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Old 20-10-2007, 08:14   #1
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Where to mount solar panels?

I've been struggling with the issue of where to mount a good size solar panel on my Alberg 35 (sloop). I have a windvane installed so that eliminates mounting on the stern pulpit or adjacent area (due to windage that will affect the vane). Has anyone found a good solution that does not involve the stern rail, and doesn't get too shaded by the boom? If so, I'd like to know how they did it.
Thanks!
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Old 20-10-2007, 09:02   #2
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Biggest problem with solar panels is that a shadow will decimate the output. Therefore if you cannot get a decent position for them such as the targa bar at the stern where shadows are less likely, you are better off mounting a number of smaller ones and thus increasing the chance that some of them are not in shadow.
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Old 20-10-2007, 09:13   #3
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A lot of people around here run stainless from the stern to the lifeline gate (a distance that is normally run by lifelines. From there you can mount them like "wings", with a bar on the outboard side that connects to the middle stainless bar, and some hinges or "hing like" options holding onto the top bar.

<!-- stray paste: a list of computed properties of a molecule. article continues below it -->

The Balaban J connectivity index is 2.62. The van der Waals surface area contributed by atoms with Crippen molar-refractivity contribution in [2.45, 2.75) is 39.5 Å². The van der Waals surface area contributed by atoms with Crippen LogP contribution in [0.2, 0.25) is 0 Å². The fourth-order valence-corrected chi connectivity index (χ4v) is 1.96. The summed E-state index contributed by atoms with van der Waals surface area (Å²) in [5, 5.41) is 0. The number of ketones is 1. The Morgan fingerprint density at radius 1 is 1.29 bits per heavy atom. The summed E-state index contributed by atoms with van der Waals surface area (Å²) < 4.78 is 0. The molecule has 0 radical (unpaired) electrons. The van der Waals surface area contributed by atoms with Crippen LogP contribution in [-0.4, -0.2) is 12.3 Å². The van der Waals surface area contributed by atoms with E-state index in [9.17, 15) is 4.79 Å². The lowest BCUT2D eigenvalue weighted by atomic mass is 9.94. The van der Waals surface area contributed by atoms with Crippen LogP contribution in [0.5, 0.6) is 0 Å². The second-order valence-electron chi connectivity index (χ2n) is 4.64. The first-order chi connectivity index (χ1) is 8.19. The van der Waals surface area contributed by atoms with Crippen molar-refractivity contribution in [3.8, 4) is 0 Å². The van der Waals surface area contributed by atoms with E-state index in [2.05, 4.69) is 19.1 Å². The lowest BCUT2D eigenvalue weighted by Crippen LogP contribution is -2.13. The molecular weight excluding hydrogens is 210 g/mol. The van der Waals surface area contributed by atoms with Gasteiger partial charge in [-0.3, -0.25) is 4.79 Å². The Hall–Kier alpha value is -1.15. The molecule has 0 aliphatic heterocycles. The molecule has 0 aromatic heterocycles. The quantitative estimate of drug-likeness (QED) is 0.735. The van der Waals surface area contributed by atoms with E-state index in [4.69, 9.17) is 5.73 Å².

Not sure if that makes sense, but if you look around you'll see it. Shouldn't affect the vane on the back, and you can fold them flat when coming into a dock.
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Old 20-10-2007, 16:51   #4
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You can find some mounting ideas here:

Boat Mounting Kits for Solar Panels
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Old 20-10-2007, 20:25   #5
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Panel mounting over bimini

Hello ...this is my first post to this forum. I chose to mount 3 - 75W panels over the bimini, with good results.

Steve